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This is a poem that journeys home along Nigerian roads.

The road home begins with a prayer,
from the woman in the backseat, the one that refuses to
give money to the beggars at the park.

The road home is long and it runs and runs
across busy towns and lonely villages,
through express routes, flyovers and
white chalk lines drawn on asphalt,
through bumps and gallops and potholes
the size of a small pond and through smoke
from the exhaust of heavy-duty lorries
with witty slogans painted on their bodies.

“If they can beg, they can work. Let them work” she says,
her frown daring anyone to disagree.

under the sheets

It begins with the driver’s customary trip to the
petrol station to top up the fuel tank.

Gist among the passengers commences on the state of the country,
on the ever rising price of onions and transport fares,
and the percentages of the meagre salaries being paid to civil servants.

The road home runs and runs, and the vehicle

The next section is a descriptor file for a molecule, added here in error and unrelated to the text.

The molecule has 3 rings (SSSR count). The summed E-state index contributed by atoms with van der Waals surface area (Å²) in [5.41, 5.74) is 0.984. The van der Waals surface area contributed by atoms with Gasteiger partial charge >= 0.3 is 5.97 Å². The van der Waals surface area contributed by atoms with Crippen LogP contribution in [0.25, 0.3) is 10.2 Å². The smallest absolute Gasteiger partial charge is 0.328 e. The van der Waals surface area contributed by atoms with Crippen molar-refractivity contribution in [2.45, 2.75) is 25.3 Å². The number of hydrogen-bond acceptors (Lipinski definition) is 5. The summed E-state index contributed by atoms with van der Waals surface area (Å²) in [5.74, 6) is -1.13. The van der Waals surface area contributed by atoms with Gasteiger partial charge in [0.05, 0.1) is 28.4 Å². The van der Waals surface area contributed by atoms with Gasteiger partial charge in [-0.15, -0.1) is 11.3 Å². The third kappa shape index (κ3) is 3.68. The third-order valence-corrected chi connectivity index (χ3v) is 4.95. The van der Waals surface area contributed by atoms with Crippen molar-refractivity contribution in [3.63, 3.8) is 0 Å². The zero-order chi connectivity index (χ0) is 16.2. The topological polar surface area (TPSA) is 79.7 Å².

is soon drowned by the silence of motion,
save for the purring of the engine,
occasional whooshing of overtaking cars and
the light snoring of the big man in front that paid for two seats.

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The road home yawns along and is punctuated by stops
to pee and stretch cramping legs, and
by the sight of the wreckage of a gruesome accident
that happened the night before accompanied
by a chorus of sympathy for the victims.

The road home is long and swarming with policemen
that collect bribes from fuming drivers
but are glaringly absent at the bends notorious
for kidnapping and high way robberies.

When the traffic slows, the hawkers arrive with
their wares peddling bread, fried yam, boiled eggs,
cold mineral/cold pure water, Gala, African walnut,
perfumes, toothbrush, Agbo Jedi and
books on current affairs that no one reads anymore.

On the opposite lane, a hawker chases an absconding vehicle
for her balance to no avail, to the fascination of onlookers.

As the road approaches home, phone calls are made
to be picked up from the park,
and the driver is hailed for a job well done.

The road home is long,
but it starts with prayer and
ends in praise.

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  1. Avatar photo

    I can highly relate to this. The author’s words resonate beautifully. Lovely writeup. 👏🏽👏🏽👏🏽

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